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New algorithms designed for the split common fixed point problem of quasipseudocontractions
Journal of Inequalities and Applications volume 2014, Article number: 304 (2014)
Abstract
In this paper, we study the split common fixed point problem, which is to find a fixed point of a quasipseudocontractive mapping in one space whose image under a linear transformation is a fixed point of anther quasipseudocontractive mapping in the image space. We design and analyze a new iterative algorithm for solving this split common fixed point problem. A weak convergence theorem is given.
MSC:49J53, 49M37, 65K10, 90C25.
1 Background and motivation
Let C and Q be nonempty closed convex subsets of real Hilbert spaces {H}_{1} and {H}_{2}, respectively. The split feasibility problem is formulated as finding a point {x}^{\ast} with the property
where A:{H}_{1}\to {H}_{2} is a bounded linear operator. The split feasibility problem in finitedimensional Hilbert spaces was first introduced by Censor and Elfving [1] for modeling inverse problems which arise from phase retrievals and in medical image reconstruction [2].
A special case of the split feasibility problem (1.1) is when Q=\{b\} is singleton and then (1.1) is reduced to the convexly constrained linear inverse problem [3]
which has received considerable attention.
The wellknown projected Landweber algorithm [4] is widely used to solve (1.2). This algorithm generates a sequence \{{x}_{n}\} in such a way that we have

initialization: {x}_{0} selected in {H}_{1} arbitrarily, and

iteration:
{x}_{n+1}={P}_{C}({x}_{n}+\gamma {A}^{T}(bA{x}_{n})),(1.3)
where {P}_{C} denotes the nearest point projection from {H}_{1} onto C, \gamma >0 is a parameter such that 0<\gamma <2/{\parallel A\parallel}^{2}, and {A}^{T} is the transpose of A.
When the system (1.2) is reduced to the unconstrained linear system
then the projected Landweber algorithm [4] is turned to the Landweber algorithm:
The simultaneous algebraic reconstruction technique is a typical example of the Landweber algorithm (1.5) when the system (1.4) is finitedimensional.
The first iterative algorithm for solving the split feasibility problem (1.1) in the finitedimensional case is proposed by Censor and Elfving [1] who define a sequence {x}_{n} by the recursion:
where C and Q are closed convex sets of {\mathbb{R}}^{n}, and A is an n\times n matrix of full rank. Here A(C)=\{y\in {\mathbb{R}}^{n}:y=Ax,x\in C\} is the image of C under the matrix A.
Because of the presence of the inverse {A}^{1}, the algorithm (1.6) has not become popular. A more popular algorithm that solves the split feasibility problem (1.1) is the socalled CQ algorithm introduced by Byrne [2]. This algorithm, which does not involve {A}^{1}, generates a sequence \{{x}_{n}\} as follows:
where 0<\gamma <2/{\parallel A\parallel}^{2} and {P}_{Q} denotes the nearest point projection from {H}_{2} onto Q. Consequently, Xu [5] extend the above results from the finitedimensional spaces to the infinitedimensional spaces.
In the case where C and Q in (1.1) are the intersections of finitely many fixed point sets of nonlinear operators, problem (1.1) is called by Censor and Segal [6] the split common fixed point problem. More precisely, the split common fixed point problem requires one to seek an element {x}^{\ast}\in H satisfying
where Fix({S}_{i}) and Fix({T}_{j}) denote the fixed point sets of two classes of nonlinear operators {S}_{i}:{H}_{1}\to {H}_{1} and {T}_{j}:{H}_{2}\to {H}_{2}. In this situation, Byrne’s CQ algorithm does not work because the metric projection onto fixed point sets is generally not easy to calculate. To solve the twoset split common fixed point problem, motivated by the algorithms (1.3) and (1.7), Censor and Segal [6] proposed the following iterative method: For any initial guess {x}_{1}\in {H}_{1}, define \{{x}_{n}\} recursively by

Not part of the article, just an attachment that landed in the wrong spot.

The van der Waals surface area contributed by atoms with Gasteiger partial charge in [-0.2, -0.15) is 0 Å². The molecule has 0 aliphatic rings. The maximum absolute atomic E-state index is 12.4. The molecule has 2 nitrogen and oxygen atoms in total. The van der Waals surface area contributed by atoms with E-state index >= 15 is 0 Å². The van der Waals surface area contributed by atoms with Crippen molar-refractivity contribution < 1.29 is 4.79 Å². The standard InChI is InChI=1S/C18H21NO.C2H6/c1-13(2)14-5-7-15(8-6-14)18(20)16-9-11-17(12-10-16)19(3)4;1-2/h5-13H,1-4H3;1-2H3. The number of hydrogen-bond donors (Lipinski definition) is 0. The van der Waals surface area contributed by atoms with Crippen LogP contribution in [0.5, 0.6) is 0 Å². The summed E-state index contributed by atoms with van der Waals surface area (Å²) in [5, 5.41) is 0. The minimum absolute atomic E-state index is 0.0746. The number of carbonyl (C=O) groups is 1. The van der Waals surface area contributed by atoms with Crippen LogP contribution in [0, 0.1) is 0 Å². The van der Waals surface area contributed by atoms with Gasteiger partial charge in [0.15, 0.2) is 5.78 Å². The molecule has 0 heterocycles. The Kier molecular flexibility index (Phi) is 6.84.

where U and T are directed operators and \lambda >0 is known as the stepsize. They proved that if \lambda \in (0,\frac{2}{{\parallel A\parallel}^{2}}), then (1.9) converges to a split common fixed point {x}^{\ast}\in \mathrm{\Gamma}=\{x\in Fix(U);Ax\in Fix(T)\}. Consequently, Moudafi [7] extended (1.9) to the following relaxed algorithm:
where U and T are demicontractive operators, \beta \in (0,1), \gamma \in (0,\frac{1\mu}{\lambda}) with λ being the spectral radius of the operator {A}^{\ast}A and {\alpha}_{n}\in (0,1) is relaxation parameter. We note that the classes of directed and demicontractive operators are important classes since they include the orthogonal projections and the subgradient projectors. For some other related work, please refer to [8–26] and [27].
In the present paper, our main motivation is to extend the classes of directed and demicontractive operators to the class of quasipseudocontractions because the class of quasipseudocontractions includes the classes of directed and demicontractive operators as special cases. Interest in pseudocontractive mappings stems mainly from their firm connection with the class of monotone operators. We present a unified framework for the study of this problem and this class of operators. We propose an iterative algorithm and study its convergence.
2 Notations and lemmas
Let H be a real Hilbert space with inner product \u3008\cdot ,\cdot \u3009 and norm \parallel \cdot \parallel, respectively. Let C be a nonempty closed convex subset of H.
Recall that a mapping T:C\to C is called

nonexpansive if \parallel TxTy\parallel \le \parallel xy\parallel for all x,y\in C;

quasinonexpansive if \parallel Tx{x}^{\ast}\parallel \le \parallel x{x}^{\ast}\parallel for all x\in C and {x}^{\ast}\in Fix(T);

firmly nonexpansive if {\parallel TxTy\parallel}^{2}\le {\parallel xy\parallel}^{2}{\parallel (IT)x(IT)y\parallel}^{2} for all x,y\in C;